What COVID-19 is revealing about your customers and employees
Strategy + Business
COVID-19 is giving businesses the chance to learn more about their customers, the strengths and weaknesses of their processes and operations, their competition, and their employees. What businesses do with this knowledge can help them navigate a new path forward.
- You can learn more about your customers as people. Such knowledge can lead to new opportunities. For instance, just as there may have been customers you have left stranded because of gaps in your ability to execute, you may have also encountered people left stranded by your competitors. Find out why these people have come to you.
- Building confidence will be key to maintaining your customer relationships. If you’ve been listening carefully, you’ve gained new insights about what matters most to your customers. How are you, your team, and your offerings meeting (or not meeting) their new needs?
- You can see which of your sales and marketing channels are narrow, shallow, or barely navigable. An omnichannel design supposedly allows customers to shift easily from physical to virtual, from analogue to digital. With increased reliance on the former versus the latter, you now know exactly how well your setup works, and which parts need additional attention.
- As you improvise, you should embrace new business models, regardless of whether they’re born of necessity or accident. The coronavirus is also exposing gaps in business ecosystems. For decades, supply chains were managed to minimise cost, not to ensure resilience. That will change, both upstream and downstream.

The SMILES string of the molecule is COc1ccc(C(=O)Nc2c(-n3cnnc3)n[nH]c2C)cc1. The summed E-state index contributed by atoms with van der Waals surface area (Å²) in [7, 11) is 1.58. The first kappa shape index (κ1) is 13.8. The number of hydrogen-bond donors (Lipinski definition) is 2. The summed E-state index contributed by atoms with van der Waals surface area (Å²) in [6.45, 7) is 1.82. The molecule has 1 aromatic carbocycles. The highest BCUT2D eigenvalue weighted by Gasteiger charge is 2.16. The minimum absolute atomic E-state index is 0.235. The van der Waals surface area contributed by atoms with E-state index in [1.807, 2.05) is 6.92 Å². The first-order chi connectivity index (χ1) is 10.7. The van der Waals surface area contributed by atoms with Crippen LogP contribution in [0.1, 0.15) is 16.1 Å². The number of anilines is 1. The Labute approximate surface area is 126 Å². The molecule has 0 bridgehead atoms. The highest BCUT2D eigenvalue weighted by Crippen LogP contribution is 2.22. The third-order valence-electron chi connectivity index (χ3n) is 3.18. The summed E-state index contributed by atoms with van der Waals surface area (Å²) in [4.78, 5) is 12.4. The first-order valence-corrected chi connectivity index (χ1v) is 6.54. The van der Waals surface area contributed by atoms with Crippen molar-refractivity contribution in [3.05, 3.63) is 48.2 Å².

- Capture what you have learned. First, ensure that the conversations you are having with customers and with frontline employees are not just about selling, but are also about listening. Second, make sure you have learning loops, feedback, feed-forward, and design knowledge capture into remote-work protocols.
Safeguarding against cyberattack in an increasingly digital world
Until recently, financial firms were the primary targets for cyberattack. Today, due to digitisation and automation, the threat is universal. Added to this, the recent COVID-19 pandemic has intensified the danger across all industries.
Changes in working conditions have made it harder for companies to maintain security. Large-scale adoption of work-from-home technologies, heightened activity on customer-facing networks, and greater use of online services all present fresh openings, which cyber-attackers have been quick to exploit.
This article summarises key actions businesses can take to safeguard their organisations from the growing risks.
Interview with Deloitte’s Global CIO
In this interview, Larry Quinlan, Deloitte’s global CIO, discusses how IT and business-unit technologists can work together to support market agility and scale new tools and service offerings more quickly and efficiently.
Many global IT organisations are increasingly recognising value in working directly with business units to bring innovative technology assets and IT service offerings to life. In doing so, leaders can establish an IT operating framework with common standards and processes, and accomplish effective collaboration between development teams.
Virtual B2B selling is here to stay
Bain & Company
A recent survey by Bain & Company in the US suggests that the COVID-19 induced shift toward digital tools and interaction channels will have a permanent and far reaching impact on the future of B2B selling.